The ASFS was founded in 2015. The creation of the Nommo Awards was announced at the Ake Festival in Abeokuta in November 2016. The winners will be announced at the Ake Festival in Lagos Nigeria in November.
This high-velocity maneuver is a nightmare if you’re a fly.
There’s a type of spider that can slowly stretch its web taut and then release it, causing the web to catapult forward and ensnare unsuspecting prey in its strands.
Triangle-weaver spiders use their own web the way humans might use a slingshot or a crossbow. Scientists from the University of Akron say this is a process called “power amplification,” and they published their research in Proceedings of the National Academy of Sciences this week.
Research has shown that beneath every forest and wood there is a complex underground web of roots, fungi and bacteria helping to connect trees and plants to one another.
This subterranean social network, nearly 500 million years old, has become known as the “wood wide web”.
Now, an international study has produced the first global map of the “mycorrhizal fungi networks” dominating this secretive world.
Details appear in Nature journal.
Using machine-learning, researchers from the Crowther Lab at ETH Zurich, Switzerland, and Stanford University in the US used the database of the Global Forest Initiative, which covers 1.2 million forest tree plots with 28,000 species, from more than 70 countries.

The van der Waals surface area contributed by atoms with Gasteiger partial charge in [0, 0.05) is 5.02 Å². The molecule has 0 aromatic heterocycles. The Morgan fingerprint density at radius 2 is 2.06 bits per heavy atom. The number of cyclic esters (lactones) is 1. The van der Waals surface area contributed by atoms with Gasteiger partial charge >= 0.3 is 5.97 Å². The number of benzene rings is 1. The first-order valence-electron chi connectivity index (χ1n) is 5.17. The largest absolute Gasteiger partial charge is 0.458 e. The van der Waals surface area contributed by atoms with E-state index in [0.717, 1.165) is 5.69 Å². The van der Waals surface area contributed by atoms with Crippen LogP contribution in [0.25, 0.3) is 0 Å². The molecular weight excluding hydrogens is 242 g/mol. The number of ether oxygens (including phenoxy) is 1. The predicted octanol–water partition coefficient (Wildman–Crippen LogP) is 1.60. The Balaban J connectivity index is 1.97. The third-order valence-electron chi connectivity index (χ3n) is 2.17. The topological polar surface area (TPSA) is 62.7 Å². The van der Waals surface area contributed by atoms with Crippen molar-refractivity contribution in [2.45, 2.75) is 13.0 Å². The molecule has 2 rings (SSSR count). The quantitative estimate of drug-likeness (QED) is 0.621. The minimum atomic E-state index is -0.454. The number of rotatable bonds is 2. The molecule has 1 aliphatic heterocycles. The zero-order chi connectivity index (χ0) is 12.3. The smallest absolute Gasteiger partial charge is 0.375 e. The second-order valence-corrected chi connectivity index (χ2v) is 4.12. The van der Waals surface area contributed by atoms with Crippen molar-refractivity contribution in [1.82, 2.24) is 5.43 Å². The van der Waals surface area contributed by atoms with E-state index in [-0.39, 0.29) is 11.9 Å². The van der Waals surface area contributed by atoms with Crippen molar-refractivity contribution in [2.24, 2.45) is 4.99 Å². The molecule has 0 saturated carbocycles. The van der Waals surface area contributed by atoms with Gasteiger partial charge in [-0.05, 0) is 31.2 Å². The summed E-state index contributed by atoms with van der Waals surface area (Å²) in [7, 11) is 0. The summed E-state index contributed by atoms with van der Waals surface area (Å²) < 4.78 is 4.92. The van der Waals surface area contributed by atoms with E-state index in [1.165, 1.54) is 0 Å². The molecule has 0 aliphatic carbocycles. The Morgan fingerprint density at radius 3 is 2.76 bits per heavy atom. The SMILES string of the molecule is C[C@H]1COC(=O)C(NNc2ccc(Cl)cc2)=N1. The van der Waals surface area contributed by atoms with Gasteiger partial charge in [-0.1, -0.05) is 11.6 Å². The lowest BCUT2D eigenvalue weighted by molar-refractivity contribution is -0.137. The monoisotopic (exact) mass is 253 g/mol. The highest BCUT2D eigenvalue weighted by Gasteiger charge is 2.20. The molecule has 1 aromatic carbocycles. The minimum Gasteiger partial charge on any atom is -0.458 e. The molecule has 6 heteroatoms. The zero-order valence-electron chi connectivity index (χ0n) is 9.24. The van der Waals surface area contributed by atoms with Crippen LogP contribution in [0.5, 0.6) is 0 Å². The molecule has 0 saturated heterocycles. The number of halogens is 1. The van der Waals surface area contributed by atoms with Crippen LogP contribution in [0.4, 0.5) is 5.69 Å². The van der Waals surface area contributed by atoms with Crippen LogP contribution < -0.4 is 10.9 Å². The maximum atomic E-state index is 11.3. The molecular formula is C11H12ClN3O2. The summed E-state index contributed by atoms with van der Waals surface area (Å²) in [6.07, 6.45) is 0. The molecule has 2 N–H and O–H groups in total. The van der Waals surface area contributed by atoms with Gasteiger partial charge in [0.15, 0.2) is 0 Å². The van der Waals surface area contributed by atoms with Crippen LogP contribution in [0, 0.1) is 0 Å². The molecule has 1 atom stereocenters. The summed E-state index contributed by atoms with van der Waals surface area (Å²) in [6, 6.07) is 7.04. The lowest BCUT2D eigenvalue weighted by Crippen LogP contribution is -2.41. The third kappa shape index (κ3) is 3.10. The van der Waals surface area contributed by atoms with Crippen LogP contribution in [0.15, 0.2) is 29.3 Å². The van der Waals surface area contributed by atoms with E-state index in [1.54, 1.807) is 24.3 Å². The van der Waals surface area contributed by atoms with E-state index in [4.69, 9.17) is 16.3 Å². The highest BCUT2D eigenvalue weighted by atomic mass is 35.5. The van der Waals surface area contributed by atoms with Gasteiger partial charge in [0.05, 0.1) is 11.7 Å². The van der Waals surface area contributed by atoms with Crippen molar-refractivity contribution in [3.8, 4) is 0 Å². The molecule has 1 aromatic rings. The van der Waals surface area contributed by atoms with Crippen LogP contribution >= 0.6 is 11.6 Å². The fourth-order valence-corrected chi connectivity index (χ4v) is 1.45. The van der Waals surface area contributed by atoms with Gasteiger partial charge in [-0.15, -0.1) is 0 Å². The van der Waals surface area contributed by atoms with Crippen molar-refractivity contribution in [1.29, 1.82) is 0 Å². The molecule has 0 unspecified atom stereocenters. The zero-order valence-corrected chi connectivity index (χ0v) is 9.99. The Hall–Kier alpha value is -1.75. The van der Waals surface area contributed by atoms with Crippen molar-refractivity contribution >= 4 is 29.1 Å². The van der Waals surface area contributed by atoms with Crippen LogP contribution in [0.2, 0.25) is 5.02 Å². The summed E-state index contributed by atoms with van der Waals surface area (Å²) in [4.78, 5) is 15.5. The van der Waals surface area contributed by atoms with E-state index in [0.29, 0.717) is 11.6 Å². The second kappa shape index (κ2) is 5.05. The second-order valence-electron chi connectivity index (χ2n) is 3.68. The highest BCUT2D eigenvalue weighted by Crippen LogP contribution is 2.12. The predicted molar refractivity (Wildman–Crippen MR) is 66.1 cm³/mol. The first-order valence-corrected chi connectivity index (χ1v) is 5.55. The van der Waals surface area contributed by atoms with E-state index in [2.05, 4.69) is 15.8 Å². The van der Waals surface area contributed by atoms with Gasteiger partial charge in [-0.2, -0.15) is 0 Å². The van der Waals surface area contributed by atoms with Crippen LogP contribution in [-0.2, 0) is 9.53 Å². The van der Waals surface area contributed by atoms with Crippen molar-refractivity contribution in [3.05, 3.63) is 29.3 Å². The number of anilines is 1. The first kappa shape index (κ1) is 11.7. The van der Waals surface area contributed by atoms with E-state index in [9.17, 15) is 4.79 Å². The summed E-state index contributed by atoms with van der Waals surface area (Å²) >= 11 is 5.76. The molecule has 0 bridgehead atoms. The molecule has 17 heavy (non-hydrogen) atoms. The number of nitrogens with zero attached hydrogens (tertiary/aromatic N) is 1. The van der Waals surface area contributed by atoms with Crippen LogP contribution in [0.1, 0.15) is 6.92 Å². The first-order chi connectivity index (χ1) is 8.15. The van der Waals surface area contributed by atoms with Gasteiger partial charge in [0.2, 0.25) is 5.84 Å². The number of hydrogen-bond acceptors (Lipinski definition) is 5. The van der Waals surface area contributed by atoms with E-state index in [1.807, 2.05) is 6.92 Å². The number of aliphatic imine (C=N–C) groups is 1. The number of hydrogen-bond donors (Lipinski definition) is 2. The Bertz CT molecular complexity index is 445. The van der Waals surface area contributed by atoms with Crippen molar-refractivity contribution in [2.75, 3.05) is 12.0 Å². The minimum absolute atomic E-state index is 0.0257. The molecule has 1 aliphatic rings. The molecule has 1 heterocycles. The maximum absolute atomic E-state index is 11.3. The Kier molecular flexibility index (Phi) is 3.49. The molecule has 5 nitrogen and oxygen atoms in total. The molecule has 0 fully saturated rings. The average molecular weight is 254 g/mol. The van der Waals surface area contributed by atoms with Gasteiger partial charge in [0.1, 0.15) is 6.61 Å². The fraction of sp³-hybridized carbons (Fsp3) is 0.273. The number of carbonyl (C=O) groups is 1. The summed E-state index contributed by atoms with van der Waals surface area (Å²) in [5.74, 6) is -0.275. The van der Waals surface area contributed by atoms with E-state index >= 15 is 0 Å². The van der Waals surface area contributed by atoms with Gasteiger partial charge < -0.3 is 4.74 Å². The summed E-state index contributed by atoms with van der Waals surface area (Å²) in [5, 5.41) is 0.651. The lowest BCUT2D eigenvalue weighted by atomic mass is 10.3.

The Chinese Chang’e-4 rover may have confirmed a longstanding idea about the origin of a vast crater on the Moon’s far side.
The rover’s landing site lies within a vast impact depression created by an asteroid strike billions of years ago.
Now, mission scientists have found evidence that impact was so powerful it punched through the Moon’s crust and into the layer below called the mantle.
Chang’e-4 has identified what appear to be mantle rocks on the surface.
It’s something the rover was sent to the far side to find out.
Chunlai Li, from the Chinese Academy of Sciences in Beijing, and colleagues have presented their findings in the journal Nature.
(19) GAME OF PYTHONS. Funny or Die shows why “Cersei isn’t the only hard-nosed negotiator Tyrion’s
John King Tarpinian, Chip Hitchcock, Martin Morse Wooster, JJ, Cat Eldridge,